Matrix Minds: RNNs Level Up

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Matrix Minds: RNNs Level Up

The Transformer architecture, the bedrock of AI since 2017, is starting to show its limitations. While undeniably powerful, its reliance on self-attention mechanisms leads to a critical bottleneck: quadratic scaling of computational resources as the input sequence length increases. This means that processing longer pieces of text, code, or any sequential data requires much more compute power, energy, and time.

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Enter Recurrent Neural Networks (RNNs), an older architecture that had fallen out of favor due to challenges in training and handling long sequences. RNNs are in competition with state space models like Mamba, Flash Attention, and Infini-Attention for the post-Transformer crown. Two notable advancements in RNN architectures are RWKV’s Eagle/Finch and Google’s Hawk/Griffin. Both approaches tackle the efficiency and performance issues that previously hindered RNNs:

  • Tackling the Efficiency Bottleneck: RNNs used to have a sequential bottleneck, ie you needed the results of computation from one token to begin computation of the next. Both new architectures employ clever techniques to parallelize computations and optimize memory usage.

    • Eagle/Finch utilizes custom CUDA implementations and explores parallelization methods like associative scan.

    • Hawk/Griffin leverages model parallelism and custom kernels for efficient training on TPUs. These optimizations significantly improve training and inference speeds, making RNNs competitive with Transformers.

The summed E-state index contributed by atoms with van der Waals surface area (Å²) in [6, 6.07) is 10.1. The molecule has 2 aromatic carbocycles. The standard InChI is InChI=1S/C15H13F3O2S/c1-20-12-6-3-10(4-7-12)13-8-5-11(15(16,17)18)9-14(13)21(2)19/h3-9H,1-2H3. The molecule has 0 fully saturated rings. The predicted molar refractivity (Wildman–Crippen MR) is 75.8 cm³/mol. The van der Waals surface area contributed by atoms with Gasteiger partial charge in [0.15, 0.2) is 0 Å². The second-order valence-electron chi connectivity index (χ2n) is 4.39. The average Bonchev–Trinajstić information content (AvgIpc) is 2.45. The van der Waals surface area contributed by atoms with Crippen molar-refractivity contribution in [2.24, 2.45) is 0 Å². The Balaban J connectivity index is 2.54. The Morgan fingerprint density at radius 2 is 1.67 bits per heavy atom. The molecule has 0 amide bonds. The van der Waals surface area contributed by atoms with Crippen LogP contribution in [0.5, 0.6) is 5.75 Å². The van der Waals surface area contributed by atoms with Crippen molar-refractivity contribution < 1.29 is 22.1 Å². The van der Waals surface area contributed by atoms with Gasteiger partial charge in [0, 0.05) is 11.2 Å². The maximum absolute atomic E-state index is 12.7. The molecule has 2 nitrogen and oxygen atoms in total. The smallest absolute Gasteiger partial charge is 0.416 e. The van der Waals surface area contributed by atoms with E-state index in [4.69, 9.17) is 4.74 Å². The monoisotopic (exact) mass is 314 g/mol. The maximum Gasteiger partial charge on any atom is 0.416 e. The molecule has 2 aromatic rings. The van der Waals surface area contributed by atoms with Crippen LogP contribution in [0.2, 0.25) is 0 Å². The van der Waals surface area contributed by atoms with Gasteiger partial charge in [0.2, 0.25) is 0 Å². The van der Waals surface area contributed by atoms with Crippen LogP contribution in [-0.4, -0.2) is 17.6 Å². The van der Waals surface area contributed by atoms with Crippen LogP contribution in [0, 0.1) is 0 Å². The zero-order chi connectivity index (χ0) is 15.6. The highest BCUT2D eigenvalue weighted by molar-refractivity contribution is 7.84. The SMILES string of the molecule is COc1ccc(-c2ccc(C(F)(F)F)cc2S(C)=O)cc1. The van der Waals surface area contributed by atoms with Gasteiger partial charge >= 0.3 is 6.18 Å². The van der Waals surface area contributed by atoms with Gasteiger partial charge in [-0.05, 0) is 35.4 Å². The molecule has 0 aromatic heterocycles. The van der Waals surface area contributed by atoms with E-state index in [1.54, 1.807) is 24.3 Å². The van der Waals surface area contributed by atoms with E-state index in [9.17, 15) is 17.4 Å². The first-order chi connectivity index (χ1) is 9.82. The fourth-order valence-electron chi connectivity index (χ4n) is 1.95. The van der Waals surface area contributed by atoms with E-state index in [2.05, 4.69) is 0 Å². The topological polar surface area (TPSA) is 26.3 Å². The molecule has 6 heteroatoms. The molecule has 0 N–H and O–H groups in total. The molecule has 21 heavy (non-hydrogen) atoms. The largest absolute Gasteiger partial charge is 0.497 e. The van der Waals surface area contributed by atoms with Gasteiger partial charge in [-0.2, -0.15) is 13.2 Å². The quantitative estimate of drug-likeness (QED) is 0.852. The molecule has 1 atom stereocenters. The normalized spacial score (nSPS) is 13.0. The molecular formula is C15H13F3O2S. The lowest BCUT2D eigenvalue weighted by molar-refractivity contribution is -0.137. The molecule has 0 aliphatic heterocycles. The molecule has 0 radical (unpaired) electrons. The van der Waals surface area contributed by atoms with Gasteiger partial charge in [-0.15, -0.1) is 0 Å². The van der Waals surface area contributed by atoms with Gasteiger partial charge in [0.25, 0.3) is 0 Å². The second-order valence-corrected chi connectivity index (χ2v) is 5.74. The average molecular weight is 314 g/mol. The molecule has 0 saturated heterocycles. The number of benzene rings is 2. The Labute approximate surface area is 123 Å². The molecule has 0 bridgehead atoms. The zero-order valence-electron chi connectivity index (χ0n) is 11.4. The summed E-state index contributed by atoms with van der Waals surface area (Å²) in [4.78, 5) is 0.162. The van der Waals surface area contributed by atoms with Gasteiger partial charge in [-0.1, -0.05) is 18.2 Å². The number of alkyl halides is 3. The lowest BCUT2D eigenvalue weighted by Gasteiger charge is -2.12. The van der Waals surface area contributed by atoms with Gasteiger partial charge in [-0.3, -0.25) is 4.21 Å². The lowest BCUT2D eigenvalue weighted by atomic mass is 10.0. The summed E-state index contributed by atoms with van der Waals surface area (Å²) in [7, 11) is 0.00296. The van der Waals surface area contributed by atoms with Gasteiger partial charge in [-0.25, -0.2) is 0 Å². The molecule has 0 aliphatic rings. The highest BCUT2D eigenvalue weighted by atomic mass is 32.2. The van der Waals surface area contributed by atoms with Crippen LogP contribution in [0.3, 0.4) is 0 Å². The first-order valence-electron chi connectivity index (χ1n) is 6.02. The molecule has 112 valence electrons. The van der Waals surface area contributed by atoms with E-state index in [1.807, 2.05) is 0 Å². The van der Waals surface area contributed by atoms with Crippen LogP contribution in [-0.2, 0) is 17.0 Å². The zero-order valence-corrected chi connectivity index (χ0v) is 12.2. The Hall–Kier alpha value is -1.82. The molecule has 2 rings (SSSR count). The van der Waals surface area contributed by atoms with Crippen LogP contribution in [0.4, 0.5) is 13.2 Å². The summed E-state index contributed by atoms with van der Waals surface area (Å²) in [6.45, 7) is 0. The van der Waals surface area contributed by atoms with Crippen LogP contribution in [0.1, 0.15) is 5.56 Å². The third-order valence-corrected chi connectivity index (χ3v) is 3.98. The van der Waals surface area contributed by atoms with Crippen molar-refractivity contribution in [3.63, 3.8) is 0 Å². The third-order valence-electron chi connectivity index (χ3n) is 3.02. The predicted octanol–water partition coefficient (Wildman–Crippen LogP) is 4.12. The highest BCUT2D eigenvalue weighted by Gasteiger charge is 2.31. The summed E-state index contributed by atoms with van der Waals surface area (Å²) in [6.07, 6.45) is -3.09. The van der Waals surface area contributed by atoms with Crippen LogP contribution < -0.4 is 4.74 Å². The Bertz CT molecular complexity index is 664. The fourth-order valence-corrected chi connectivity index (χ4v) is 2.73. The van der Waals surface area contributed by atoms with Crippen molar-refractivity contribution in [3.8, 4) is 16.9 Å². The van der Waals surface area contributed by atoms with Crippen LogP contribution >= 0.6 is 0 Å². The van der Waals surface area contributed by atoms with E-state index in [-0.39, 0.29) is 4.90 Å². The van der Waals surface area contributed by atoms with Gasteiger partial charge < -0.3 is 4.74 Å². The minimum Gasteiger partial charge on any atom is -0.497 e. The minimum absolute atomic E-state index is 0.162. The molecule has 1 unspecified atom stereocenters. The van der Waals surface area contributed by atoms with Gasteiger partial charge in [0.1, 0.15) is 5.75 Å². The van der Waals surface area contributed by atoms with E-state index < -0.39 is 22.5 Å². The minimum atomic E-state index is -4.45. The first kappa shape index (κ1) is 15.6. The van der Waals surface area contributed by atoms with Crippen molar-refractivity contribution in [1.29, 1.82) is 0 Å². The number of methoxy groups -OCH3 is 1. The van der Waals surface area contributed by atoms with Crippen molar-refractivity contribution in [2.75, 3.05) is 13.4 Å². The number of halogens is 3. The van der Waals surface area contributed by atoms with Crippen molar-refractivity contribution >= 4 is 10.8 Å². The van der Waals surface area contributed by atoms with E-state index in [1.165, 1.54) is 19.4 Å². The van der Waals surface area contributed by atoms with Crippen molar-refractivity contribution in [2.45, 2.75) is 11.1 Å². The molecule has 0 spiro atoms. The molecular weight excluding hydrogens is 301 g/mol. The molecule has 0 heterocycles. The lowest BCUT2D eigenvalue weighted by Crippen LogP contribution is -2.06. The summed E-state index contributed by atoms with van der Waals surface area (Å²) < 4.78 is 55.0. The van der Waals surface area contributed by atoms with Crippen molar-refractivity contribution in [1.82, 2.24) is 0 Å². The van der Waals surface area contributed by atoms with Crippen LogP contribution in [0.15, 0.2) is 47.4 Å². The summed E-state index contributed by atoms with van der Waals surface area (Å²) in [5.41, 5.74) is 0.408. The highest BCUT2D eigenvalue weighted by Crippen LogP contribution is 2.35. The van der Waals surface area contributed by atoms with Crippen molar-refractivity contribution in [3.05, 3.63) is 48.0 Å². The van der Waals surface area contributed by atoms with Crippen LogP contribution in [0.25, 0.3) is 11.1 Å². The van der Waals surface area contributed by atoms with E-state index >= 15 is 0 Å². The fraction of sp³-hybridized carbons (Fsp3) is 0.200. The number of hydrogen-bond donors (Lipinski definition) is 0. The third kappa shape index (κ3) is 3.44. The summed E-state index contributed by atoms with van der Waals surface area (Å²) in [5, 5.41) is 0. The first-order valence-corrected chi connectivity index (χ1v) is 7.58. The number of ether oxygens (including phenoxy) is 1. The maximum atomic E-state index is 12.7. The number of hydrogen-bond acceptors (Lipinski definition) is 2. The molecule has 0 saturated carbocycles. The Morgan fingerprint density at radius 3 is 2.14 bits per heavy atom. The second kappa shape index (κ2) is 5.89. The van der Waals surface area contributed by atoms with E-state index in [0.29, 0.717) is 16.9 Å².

• Conquering Long Sequences: The Achilles' heel of traditional RNNs is the vanishing gradient problem. Succinctly, RNNs lose visibility of the first word as they get deep into a sequence of text. The new architectures address this through certain innovations.

    • Eagle/Finch uses a limited time-step window for their recurrence mechanism, enabling handling of unbounded sequence lengths.

    • Hawk/Griffin employ fixed-size hidden states and local attention, avoiding the quadratic memory growth of Transformers.

  • Additionally, both architectures demonstrate a remarkable ability to extrapolate to longer sequences than they were trained on.

These advancements have propelled RNNs back into the spotlight, demonstrating their potential for various applications:

  • Long Document Processing: Analyzing lengthy texts, legal documents, or codebases becomes feasible with RNNs' efficient handling of long sequences.

  • Real-Time Applications: RNNs' lower latency and higher throughput during inference make them suitable for real-time tasks like chatbots and live translation.

  • Resource-Constrained Environments: RNNs' lower computational requirements make them attractive for deployment on edge devices or in situations with limited resources.

I’ve been working with Recursal AI, the corporate entity founded to champion the RWKV architecture, and helping to shepherd the team through the early stages of product market fit. These posts are my effort to get up to speed on what they’ve been up to.

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